There is a particular family in Australia who trace their lineage back to a William Murrells who arrived in the colonies of Australia as a young man by some uncertain means during the gold rush era of the 1850’s. On 28 August 1862 in the Victorian settlement of Snake Valley (or Carngham) he married a very young lady called Emily Buffin and they proceeded to breed like rabbits.
Thirteen children and 68 years later, he died at the home of one of his many daughters in Caulfield, Melbourne on 6 April 1932. His age was recorded as being 94, and he had been in the colony for about 79 or 80 of those years. He had spent most of those intervening decades employed as a clerk or book keeper. It was stated on his death certificate that his father had been a saddler in the horse-racing town of Newmarket, in Suffolk, England where he had also been born. His father was also called William. His mother’s name was Sarah. They had forgotten her pre-married name.
And this was the limit of the knowledge of the back story of William Murrells (c 1838-1932) until fairly recently.
His English birth certificate was identified. He was born on the 27 February 1838 in Newmarket, Suffolk, the son of William Murrells, saddler, and Sarah, maiden name Dike — Although as far as the story of the father was concerned, all was now as clear as mud. The closest candidate in the record that could have been he — was a 24 year old publican in Newmarket who died eighteen days before the birth of his supposed son. However his death notice in the local paper would remove any doubt this was the father —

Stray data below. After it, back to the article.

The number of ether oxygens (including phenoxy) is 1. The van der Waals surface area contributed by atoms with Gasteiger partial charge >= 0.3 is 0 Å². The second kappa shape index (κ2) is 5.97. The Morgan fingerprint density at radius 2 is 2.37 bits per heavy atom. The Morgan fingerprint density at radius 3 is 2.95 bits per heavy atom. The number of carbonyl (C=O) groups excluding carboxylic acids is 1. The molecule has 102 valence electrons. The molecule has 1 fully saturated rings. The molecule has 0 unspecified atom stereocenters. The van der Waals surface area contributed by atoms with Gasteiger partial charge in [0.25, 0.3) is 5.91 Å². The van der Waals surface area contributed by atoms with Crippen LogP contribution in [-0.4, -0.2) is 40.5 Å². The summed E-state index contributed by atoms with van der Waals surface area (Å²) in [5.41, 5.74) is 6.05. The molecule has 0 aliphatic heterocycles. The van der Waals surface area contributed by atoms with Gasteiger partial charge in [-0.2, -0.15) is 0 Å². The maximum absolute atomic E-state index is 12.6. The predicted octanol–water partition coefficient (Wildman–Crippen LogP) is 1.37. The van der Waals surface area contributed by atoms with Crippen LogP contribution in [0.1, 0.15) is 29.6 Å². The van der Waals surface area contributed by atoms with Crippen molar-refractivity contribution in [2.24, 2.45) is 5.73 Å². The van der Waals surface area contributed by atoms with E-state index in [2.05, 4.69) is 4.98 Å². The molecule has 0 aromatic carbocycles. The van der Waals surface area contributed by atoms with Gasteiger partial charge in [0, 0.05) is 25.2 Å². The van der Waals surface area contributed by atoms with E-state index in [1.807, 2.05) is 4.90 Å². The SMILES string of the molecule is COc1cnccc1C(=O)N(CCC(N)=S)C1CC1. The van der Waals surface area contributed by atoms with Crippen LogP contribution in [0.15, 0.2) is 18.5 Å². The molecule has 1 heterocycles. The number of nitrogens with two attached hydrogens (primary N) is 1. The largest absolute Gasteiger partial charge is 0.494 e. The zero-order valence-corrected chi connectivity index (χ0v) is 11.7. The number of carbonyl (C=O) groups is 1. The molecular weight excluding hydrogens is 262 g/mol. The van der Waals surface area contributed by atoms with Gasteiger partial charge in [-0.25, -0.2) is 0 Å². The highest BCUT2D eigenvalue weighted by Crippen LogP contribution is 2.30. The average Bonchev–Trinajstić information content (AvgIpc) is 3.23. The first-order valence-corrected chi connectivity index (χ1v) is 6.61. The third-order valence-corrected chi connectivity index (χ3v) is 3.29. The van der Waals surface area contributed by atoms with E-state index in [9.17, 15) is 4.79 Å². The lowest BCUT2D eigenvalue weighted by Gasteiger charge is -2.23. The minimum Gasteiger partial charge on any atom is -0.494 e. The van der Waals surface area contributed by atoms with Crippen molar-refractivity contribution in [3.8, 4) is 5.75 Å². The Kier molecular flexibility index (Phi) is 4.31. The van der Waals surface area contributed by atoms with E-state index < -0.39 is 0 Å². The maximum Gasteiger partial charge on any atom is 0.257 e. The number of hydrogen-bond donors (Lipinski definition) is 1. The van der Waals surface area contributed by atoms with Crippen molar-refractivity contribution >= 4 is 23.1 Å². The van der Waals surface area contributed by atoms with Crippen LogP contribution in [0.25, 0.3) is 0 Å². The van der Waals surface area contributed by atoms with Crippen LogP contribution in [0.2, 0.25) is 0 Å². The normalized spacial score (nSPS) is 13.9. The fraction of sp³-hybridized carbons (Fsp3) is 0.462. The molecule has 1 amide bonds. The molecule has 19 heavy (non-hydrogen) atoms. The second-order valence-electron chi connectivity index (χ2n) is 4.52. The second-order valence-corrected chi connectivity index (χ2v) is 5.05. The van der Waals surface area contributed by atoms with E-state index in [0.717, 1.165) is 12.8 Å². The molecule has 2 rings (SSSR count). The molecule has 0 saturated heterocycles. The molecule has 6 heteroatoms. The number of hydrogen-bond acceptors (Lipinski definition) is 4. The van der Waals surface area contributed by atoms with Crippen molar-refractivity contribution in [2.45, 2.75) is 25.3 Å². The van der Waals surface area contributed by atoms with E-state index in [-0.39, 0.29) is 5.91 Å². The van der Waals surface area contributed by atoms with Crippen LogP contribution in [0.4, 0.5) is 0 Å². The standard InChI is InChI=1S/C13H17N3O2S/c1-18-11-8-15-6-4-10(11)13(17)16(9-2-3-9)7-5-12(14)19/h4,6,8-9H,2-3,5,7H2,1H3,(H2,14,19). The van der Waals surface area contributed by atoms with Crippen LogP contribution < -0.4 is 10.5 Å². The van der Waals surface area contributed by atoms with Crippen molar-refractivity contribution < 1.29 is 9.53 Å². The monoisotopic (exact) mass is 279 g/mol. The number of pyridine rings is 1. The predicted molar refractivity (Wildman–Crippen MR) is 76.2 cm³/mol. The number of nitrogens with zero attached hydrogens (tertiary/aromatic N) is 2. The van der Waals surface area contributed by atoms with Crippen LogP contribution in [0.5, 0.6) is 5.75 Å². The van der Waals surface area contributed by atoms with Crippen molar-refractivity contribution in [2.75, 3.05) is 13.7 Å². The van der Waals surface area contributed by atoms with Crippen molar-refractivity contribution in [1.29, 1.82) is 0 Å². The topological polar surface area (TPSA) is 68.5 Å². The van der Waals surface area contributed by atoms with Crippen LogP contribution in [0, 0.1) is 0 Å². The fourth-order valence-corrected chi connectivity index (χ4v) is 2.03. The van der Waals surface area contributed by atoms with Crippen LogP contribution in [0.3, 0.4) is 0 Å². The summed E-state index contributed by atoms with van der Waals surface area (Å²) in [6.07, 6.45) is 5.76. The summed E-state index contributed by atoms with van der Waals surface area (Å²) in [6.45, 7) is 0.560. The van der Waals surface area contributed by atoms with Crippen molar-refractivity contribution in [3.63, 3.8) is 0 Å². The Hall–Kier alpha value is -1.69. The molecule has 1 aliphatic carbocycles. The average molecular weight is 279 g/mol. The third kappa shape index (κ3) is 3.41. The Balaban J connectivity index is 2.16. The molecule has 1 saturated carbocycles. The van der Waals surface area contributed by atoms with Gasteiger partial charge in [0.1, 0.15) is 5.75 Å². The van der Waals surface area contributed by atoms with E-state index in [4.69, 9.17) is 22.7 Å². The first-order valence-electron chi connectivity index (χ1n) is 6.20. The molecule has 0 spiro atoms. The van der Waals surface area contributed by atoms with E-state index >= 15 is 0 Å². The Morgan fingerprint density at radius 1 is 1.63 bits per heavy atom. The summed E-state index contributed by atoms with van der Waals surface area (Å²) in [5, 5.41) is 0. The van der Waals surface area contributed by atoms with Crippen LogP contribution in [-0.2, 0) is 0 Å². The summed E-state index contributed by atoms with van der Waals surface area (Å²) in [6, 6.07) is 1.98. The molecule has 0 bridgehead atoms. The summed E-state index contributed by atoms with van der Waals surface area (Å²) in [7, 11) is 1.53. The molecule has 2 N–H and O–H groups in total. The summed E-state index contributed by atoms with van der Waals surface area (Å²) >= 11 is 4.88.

So the backstory to the Murrells clan began to gently unfold. William’s father William (the saddler) was the third child christened William by his parents and the only son to survive to adulthood. There was also a slightly older sister named Ann, but neither child was an adult when their father (also named William) died in Newmarket during December 1827. William was a victualler, which is a fancy way of describing an innkeeper or publican. The family business was the Wellington Inn in Wellington Street, Newmarket, which before the Napoleonic wars (which ended in 1815) had been known as the Fox & Goose Inn in Fox & Goose Lane. William the Victualler was 46 years old when he died.
William Murrells’ (1781-1827) widow was Mary nee Peachey (1789-1860) who carried on her husband’s business after his death and raised their young teenaged children then aged 15 and 13. When Ann was 19 she married a man 12 years her senior named Thomas Aves. He was a bonding clerk from the nearby village of Exning. Whether they were happy together or not can not be determined: They were married nine years and died within days of each other in February 1841. Ann Aves outlived her brother by only two years. There were no children from this union.
Mrs Mary Murrells (or Murrell: both spellings were used) would outlive both her children, dying at the age of 70 in 1860 on the premises of the family Inn. She had seen her son apprenticed in the trade of saddler (one who makes riding saddles) — presumably when he was a teenager. She might have regretted this choice of career, for to complete his training he moved to London, 100km or more away to to the south. He was probably employed by someone associated with the local horse-racing scene at Haymarket and he lived in the Soho district of the city of Westminster.